Now, all those integrals essentially yield numerical results which are functions of the arguments from set #1.

Meaning, the results of the integrals have a dependency on the arguments from set #1?

Even that final integral from the left side of the equation, which does not seem to contain any arguments from #1? I.e. [imath]\sum_{i \neq j (\#2)}\beta_{ij}\int \vec{\Psi}_2^\dagger \cdot \delta(\vec{x}_i -\vec{x}_j)\vec{\Psi}_2 dV_2[/imath]

All the arguments from set #2 have been integrated over (essentially those integrals can be seen as functional contributions arising from the probability distribution of indices taken from set #2 summed over all possibilities (remember that the integral is defined to be the result of a sum taken in the limit where the size of the elements goes to zero as the number of elements goes to infinity; [imath]\vec{\Psi}_2^\dagger \cdot \vec{\Psi}_2[/imath] is the density of the elements in that sum (as a function of the arguments) and dV_2 is the differential element which drives the net element to zero in the limit.

I'm afraid I understand almost nothing of the above :(

Can you explain it with more detail?

A “weighted sum” is a sum of terms where each term has a weight assigned to it: five of these, four of those, fiftytwo of a third thing, etc, etc. The sum above (after the integrals are done) is a simple weighted sum of alpha and beta operators where the integrals provide the weights (these weights will end up being functions of the arguments from set #1 (those from set #2 are integrated out). The adjective “linear” simply means that every term contains only one of those elements: there are no terms which contain a product of two such elements. The function “f” is no more than a symbol which stands for that sum: i.e., “the function f must be a linear weighted sum of alpha and beta operators” is exactly what I have just said.

And lastly, the term [imath]\int \vec{\Psi}_2^\dagger \cdot\frac{\partial}{\partial t}\vec{\Psi}_2 dV_2[/imath] is the only term arising from the integration operation which does not contain either a alpha or a beta operator. Thus we have “one single term which does not contain such an operator”. Thus it is that we know that the resulting equation above can be written in the form:

$\left\{\sum_{i=1}^n \vec{\alpha}_i \cdot \vec{\nabla}_i +f(\vec{x}_1,\vec{x}_2, \cdots,\vec{x}_n,t)\right\}\vec{\Psi}_1 = K\frac{\partial}{\partial t}\vec{\Psi}_1.$

So that "one single term which does not contain alpha nor beta operator" is simply one of the arguments of [imath]f[/imath]? (because I was wondering why I can't see it anywhere :)

I now have an incredibly vague idea about what the above means (which is a lot more than I earlier had), and how the equation could be expressed that way after the integrals are done. Very, uncomfortably vague. I could take it on faith for now and proceed to next step, unless you think this might bite me in the *** sooner or later?

-Anssi

ps. Wow, the LaTex in quotes works now! Excellent, thanks to whoever fixed that.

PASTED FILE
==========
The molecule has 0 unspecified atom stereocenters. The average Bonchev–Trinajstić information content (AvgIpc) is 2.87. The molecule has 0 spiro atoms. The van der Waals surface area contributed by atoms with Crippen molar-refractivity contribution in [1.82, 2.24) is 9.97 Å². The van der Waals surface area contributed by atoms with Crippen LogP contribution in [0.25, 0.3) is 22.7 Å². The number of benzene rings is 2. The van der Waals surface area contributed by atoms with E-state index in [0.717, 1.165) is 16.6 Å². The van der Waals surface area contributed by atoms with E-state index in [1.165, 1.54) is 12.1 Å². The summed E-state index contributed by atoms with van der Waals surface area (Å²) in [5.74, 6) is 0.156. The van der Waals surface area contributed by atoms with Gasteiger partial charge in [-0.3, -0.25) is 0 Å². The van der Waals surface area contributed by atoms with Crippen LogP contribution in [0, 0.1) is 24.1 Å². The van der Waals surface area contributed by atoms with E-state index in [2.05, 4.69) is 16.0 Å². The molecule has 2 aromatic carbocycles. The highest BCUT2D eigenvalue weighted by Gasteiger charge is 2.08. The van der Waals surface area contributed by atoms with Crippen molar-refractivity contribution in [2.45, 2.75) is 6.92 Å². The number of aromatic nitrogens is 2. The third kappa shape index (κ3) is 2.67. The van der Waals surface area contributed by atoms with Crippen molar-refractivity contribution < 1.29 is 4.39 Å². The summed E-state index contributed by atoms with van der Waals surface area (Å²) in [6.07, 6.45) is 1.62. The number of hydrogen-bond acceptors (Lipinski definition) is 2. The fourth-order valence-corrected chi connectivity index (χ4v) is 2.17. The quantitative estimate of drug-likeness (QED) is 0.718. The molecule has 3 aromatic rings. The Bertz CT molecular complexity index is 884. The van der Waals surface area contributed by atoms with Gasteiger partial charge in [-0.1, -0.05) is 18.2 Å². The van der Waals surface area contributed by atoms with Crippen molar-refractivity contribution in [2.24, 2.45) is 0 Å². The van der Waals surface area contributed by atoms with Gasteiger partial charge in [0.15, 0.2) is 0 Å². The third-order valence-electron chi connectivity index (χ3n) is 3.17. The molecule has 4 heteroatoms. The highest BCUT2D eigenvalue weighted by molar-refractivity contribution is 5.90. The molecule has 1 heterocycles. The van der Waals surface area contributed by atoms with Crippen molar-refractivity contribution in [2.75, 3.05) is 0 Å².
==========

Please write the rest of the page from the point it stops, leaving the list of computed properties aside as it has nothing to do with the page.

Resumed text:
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Hi Anssi! Don't worry about being slow.

One question that just occurred to me. Since set #1 and set #2 obey the same flaw free explanation, aren't [imath]\vec{\Psi}_1[/imath] and [imath]\vec{\Psi}_2[/imath] the same function? Or is the issue rather that, if one could actually tell the elements of #1 & #2 apart, they would obey different [imath]\vec{\Psi}[/imath] functions?
The elements of the entire universe obey exactly the same flaw free explanation does not mean that the probability distribution (what is being calculated via [imath]\vec{\Psi}[/imath]) is the same for both sets. The probability distributions for some arguments are a function of the probability distributions of other events. The probability that you will have no problems driving to work is dependent upon the probability there is air in your tires. The whole finished result, [imath]\vec{\Psi}[/imath], is a coherent expression. When everything is included, [imath]\vec{\Psi}[/imath] must obey my fundamental equation. I have divided the entire set of arguments into two sets: set #1 and set #2. Having done that, I point out the following;
Having divided the arguments into two sets, a competent understanding of probability should lead to acceptance of the following relationship: the probability of #1 and #2 (i.e., the expectation that these two specific sets occur together) is given by the product of two specific probabilities: [imath]P_1[/imath](#1), the probability of set number one, times [imath]P_2[/imath](#2 given #1), the probability of set number two given set number one exists. The existence of set #1 in the second probability is necessary as the probability of set #2 can very much depend upon that existence. At this point, exactly the same argument used to defend [imath]\vec{\Psi}[/imath] as embodying a method of obtaining expectations (the probability distribution) for the entire collection of arguments can be used to assert that there must exist abstract vector functions [imath]\vec{\Psi}_1[/imath] and [imath]\vec{\Psi}_2[/imath] which will yield, respectively [imath]P_1[/imath] and [imath]P_2[/imath].